Dinosaurs Walked Africa too: Scientist Discover Dinosaur Fossils in Africa


“Consider a coffee table. Short, wide, spiked, and approaching you. That is indeed an ankylosaur!”

Dr Susie Effect of maternal is describing a magnificent new fossil that she has acquired.

She possesses little more than a piece of rib with prongs attached. However, even from this, the palaeontologist may deduce that it is a novel type of armoured dinosaur and the world’s oldest ankylosaur.

Additionally, it comes from Africa, namely Morocco, where these animals have never been discovered previously.
Normally, rib bones would be covered by muscle, then by skin, with the armour – composed of a protein called keratin, similar to your fingernails – lying on top.

However, the spikes being linked directly to the bone seems strange. For one thing, you’d assume this would limit muscular extension and make movement difficult for the animal.

“It’s strange, to be honest,” Dr Maidment reported to news agency

“This is not observed in any other current (alive) or extinct vertebrate. It is a morphology that has never been seen before in the history of life on Earth.”

Dr Maidment’s team was so caught aback by the fossil that they pondered for a time whether it was a forgery or even an ankylosaur at all; perhaps it was some hitherto unidentified giant fish. However, with comprehensive scanning and more research, it was feasible to rule out both possibilities.

That is interesting in and of itself, but there is also something odd about this old specimen.

The spikes are bonded directly to the bone, which is a significant conundrum, according to Dr Maidment, who is connected with the Natural History Museum in London (NHM).
The majority of us are more familiar with stegosaurs. They were armoured dinosaurs with a row of formidable plates down the length of their spine. If you visit the NHM, you’ll witness a beautiful specimen dubbed Sophie.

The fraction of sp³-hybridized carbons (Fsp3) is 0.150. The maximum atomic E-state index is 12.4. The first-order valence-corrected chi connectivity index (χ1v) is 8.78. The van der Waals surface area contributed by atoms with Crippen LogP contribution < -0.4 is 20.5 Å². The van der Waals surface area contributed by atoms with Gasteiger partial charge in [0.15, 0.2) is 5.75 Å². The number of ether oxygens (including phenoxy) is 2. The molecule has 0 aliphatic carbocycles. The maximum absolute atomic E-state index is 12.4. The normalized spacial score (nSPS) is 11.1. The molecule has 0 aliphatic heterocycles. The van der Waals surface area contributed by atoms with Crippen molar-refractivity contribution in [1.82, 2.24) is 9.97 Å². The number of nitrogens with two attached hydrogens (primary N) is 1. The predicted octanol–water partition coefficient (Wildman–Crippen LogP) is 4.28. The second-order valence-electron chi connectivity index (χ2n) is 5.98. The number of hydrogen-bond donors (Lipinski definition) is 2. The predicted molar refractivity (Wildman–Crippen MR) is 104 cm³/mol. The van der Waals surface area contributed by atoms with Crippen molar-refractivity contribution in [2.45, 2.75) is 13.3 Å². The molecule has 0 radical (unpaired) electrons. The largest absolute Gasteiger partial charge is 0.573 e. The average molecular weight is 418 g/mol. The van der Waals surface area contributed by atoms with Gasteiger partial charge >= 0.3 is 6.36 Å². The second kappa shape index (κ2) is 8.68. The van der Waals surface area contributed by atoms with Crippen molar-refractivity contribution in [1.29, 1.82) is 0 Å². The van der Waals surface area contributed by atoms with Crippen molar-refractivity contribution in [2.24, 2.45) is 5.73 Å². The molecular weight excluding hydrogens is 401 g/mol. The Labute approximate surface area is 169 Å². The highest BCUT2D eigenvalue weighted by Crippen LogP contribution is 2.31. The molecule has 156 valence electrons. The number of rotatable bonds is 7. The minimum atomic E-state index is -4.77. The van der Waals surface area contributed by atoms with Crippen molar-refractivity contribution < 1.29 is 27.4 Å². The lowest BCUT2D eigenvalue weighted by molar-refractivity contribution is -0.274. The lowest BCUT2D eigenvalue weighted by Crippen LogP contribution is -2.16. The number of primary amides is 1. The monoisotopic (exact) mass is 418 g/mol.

Their evolutionary cousins were the ankylosaurs. And they were also quite successful.

They survived the Cretaceous period, right up until an asteroid crashed 66 million years ago, wiping out 75% of all plant and animal species on the globe.

However, the actual date of the ankylosaurs’ emergence is unknown, which makes this newly discovered specimen all the more remarkable.

It is believed to date from the Middle Jurassic Period, around 168 million years ago.
This fills in significant gaps in our understanding of dinosaur evolution and strongly implies that ankylosaurs had a worldwide range.

“Ankylosaurs are highly well-known in the northern hemisphere’s northern continents, notably in North America and Asia. However, they are rather unknown in the southern continents “Dr Maidment elaborated.

“There have been tantalizing remnants that imply they were present, but except from one excellent example from Australia, there has been little definitive proof.

“This is Africa’s first ankylosaur, and it also dates from a very, very early time period. We have long assumed that ankylosaurs existed throughout the Middle Jurassic based on the presence of stegosaurs.

“Because stegosaurs and ankylosaurs are closely linked, it makes logical that if stegosaurs developed at that time, ankylosaurs must have followed suit.” Spicomellus means “spike collar” and afer meaning “of Africa.”

A farmer unearthed the specimen in Morocco’s Middle Atlas Mountains, the same region where NHM researchers earlier uncovered the world’s oldest stegosaur.

Dr Maidment paid a quick visit to the site before Covid limitations precluded further digging.

When things return to normal, she’ll return to Morocco to check if there are any other ankylosaur parts that might offer insight on the creature’s unique physiology.